Candidate heat exchanger tube materials have been tested for times to 1500 h in a small-scale atmospheric fluidized-bed combustor (AFBC) operated by the FluiDyne Corporation of Minneapolis, Minnesota. The materials included alloys 800H and 600; types 304, 310, and 316 stainless steel; and aluminized alloy 800 and type 310 stainless steel. These air-cooled tubes were exposed to the AFBC environment with wall temperatures ranging from 810 to 875/sup 0/C, a Ca/S molar ratio of 3.3 to 5.3, 2.5 to 3.5% excess O/sub 2/, and a fluidizing velocity of 0.7 m/s (2.3 fps). Tubes were removed for examination after 500 h of exposure and at the conclusion of the 1500-h test. In general, the materials performed well with moderate fireside scale formation and slight intergranular corrosion. The notabe exception was catastrophic corrosion of three alloy 600 tubes shortly after resumption of the test following the 500-h segment.

  1. A Materials Science Driven Pattern Generation Solution to Fracturing Computer Generated Glass for Films and Games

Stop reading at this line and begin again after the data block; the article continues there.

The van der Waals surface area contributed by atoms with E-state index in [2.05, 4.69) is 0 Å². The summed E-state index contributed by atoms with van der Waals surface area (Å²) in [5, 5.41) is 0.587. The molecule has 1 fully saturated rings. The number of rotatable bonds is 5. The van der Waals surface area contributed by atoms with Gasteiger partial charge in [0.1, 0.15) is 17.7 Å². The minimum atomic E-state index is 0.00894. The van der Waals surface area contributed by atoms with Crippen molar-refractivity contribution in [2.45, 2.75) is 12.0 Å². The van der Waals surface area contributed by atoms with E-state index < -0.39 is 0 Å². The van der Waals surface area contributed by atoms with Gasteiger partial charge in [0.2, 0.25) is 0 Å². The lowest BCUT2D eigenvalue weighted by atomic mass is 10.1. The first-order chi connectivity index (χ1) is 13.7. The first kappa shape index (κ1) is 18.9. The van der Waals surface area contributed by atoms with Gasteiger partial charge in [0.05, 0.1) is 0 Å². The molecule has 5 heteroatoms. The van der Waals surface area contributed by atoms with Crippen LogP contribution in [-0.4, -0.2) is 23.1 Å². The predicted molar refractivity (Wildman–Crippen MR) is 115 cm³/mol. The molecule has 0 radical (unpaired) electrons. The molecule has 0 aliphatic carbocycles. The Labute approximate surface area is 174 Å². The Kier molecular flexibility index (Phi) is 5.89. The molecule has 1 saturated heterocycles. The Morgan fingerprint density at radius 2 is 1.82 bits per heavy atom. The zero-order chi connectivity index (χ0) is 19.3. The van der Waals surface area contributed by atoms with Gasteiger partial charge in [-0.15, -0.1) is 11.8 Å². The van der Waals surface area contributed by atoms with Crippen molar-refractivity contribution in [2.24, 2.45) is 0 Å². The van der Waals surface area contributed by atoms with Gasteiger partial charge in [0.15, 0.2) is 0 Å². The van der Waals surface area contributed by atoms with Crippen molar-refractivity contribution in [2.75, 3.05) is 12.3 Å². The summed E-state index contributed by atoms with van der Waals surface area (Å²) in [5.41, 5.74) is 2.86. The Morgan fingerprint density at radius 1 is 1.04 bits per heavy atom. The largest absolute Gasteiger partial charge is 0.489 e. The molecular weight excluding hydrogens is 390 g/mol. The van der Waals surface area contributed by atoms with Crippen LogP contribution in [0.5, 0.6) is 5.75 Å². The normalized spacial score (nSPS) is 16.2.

E-Print Network [OSTI]

    Monroe, David Charles

    2014-08-11T23:59:59.000Z

    Placement and Dividing Regions ............................................ 30 31 RayFire Radial Voronoi – Number of Radial/Concentric Cracks .................. 31 32 RayFire Radial Voronoi – Size of Concentric Cracks ................................... 31... or toughness of a material. Fracture strength of a particular specimen depends considerably on the size, shape, orientation, and distribution of imperfections in the material [11]. For this thesis, flaws are assumed to be randomly distributed throughout...

  2. Performance testing of aged hydrogen getters against criteria for interim safe storage of plutonium bearing materials.

    SciTech Connect (OSTI)

    Shepodd, Timothy J.; Nissen, April; Buffleben, George M.

    2006-01-01T23:59:59.000Z